The power of Christ doesn’t compel you!
Anyone who has followed the scandal among The Catholic Church is fully aware of how bad its image has been tarnished. Although it hasn’t caused many to look the other way, in some aspects there are a number that have. Of course this horrid outcome isn’t something that needs to be laid on everyone within the organization, but for the most part its sketchy outcome towards the abuse its imposed upon many of its most innocent disciples has opened the world’s eyes, and caused second guessing about just how holy they really are, especially those holding high ranking positions.
Where last year’s SPOTLIGHT (title speaks for itself) presented a true life narrative that followed the Boston Globe’s exposition among the church’s perverse secrets, THE CLUB is a Chilean film that displays those exiled based on their unholy transgressions.
In a secluded house in a small, Chilean, seaside town live four unrelated men and the woman who tends to the house and their needs. All former priests, they have been sent to this quiet exile to purge sins of their pasts, separating them from their communities – the worst form of punishment by the Church. They keep to strict, daily schedules which devoid them of all temptations and spontaneity, each moment a deliberate effort to atone for their wrongdoings. Their fragile stability is disrupted by the arrival of an emissary from the Vatican who seeks to understand the effects of their isolation, and a newly-disgraced housemate. Both bring with them the outside world from which the men have long been removed, and the secrets they thought were deeply buried.
Directed by Pablo Larrain, THE CLUB is yet another deep, dark glance into the evil that lives within the realm of good. A bit of a slow-burn at first, the piece does a great job tackling a complex subject-matter that’ll always haunt Catholics and becomes even harder to swallow as it plays along, leading to an even more disturbing finale that exposes hypocrisy with a religious organization whose disgraceful ingenuity isn’t presenting its causes in black, or white, but more in shades of religious-impunity-grey.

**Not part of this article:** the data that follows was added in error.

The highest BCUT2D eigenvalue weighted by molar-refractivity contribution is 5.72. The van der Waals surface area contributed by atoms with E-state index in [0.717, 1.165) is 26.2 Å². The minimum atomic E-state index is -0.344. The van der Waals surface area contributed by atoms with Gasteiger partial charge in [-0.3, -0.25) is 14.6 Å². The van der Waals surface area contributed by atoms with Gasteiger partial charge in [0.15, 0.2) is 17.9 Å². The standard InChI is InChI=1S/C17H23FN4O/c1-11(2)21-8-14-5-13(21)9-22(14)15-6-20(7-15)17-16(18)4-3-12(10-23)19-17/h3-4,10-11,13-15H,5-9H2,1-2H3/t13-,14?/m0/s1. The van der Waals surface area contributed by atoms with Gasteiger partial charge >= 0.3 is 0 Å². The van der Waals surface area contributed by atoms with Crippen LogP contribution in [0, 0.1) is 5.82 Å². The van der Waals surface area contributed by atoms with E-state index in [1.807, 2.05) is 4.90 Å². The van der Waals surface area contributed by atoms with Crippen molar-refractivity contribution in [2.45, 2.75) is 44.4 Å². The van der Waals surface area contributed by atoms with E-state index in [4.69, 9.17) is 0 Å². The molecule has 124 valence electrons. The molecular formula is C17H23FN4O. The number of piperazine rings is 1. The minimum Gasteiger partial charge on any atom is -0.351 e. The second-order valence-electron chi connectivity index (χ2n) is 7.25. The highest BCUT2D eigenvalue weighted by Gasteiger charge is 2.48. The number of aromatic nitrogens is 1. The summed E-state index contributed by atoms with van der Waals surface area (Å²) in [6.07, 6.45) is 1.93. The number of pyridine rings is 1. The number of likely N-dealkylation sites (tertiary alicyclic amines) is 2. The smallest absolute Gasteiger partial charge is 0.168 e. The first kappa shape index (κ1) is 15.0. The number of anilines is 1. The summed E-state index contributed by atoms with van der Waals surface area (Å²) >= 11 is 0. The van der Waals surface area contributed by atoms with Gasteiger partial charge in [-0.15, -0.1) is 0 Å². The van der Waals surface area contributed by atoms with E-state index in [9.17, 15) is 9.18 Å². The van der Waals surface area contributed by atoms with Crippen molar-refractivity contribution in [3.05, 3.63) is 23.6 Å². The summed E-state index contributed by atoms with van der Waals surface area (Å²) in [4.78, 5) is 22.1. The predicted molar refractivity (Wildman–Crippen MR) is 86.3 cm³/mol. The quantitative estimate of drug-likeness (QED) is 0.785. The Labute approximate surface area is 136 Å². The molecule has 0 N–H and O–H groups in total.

As it runs a gauntlet of individual responsibility, THE CLUB’s most compelling moments are when it cuts to the dirty chase with the priests as they unleash their questionable reasons to immorally justify their acts. All disturbing, their religious calling always serve as band aids to avoid self-destruction, while on the other end of the perverse spectrum, the film also never loses sight upon those priests can victimize by easily preying on. Engaging and quite atmospheric, Larrain’s final product will leave its cinematic mark unlike any other religious-based film to date.
Rough and morally judgmental, THE CLUB is yet another fine piece of art expressing how the shining light of God isn’t always full warmth and smiles.
Grade: B+ / Genre: Art House, International (South American), Drama / Rated: Unrated / Run Time: 1:37
Starring: Alfredo Castro, Roberto Farias, Antonia Zegers, Jaime Vadell, Alejandro Goic, Alejandro Sieveking, Marcelo Alonso, Jose Soza, Francisco Reyes
Directed by: Pablo Larrain
In theaters February 5th (Limited)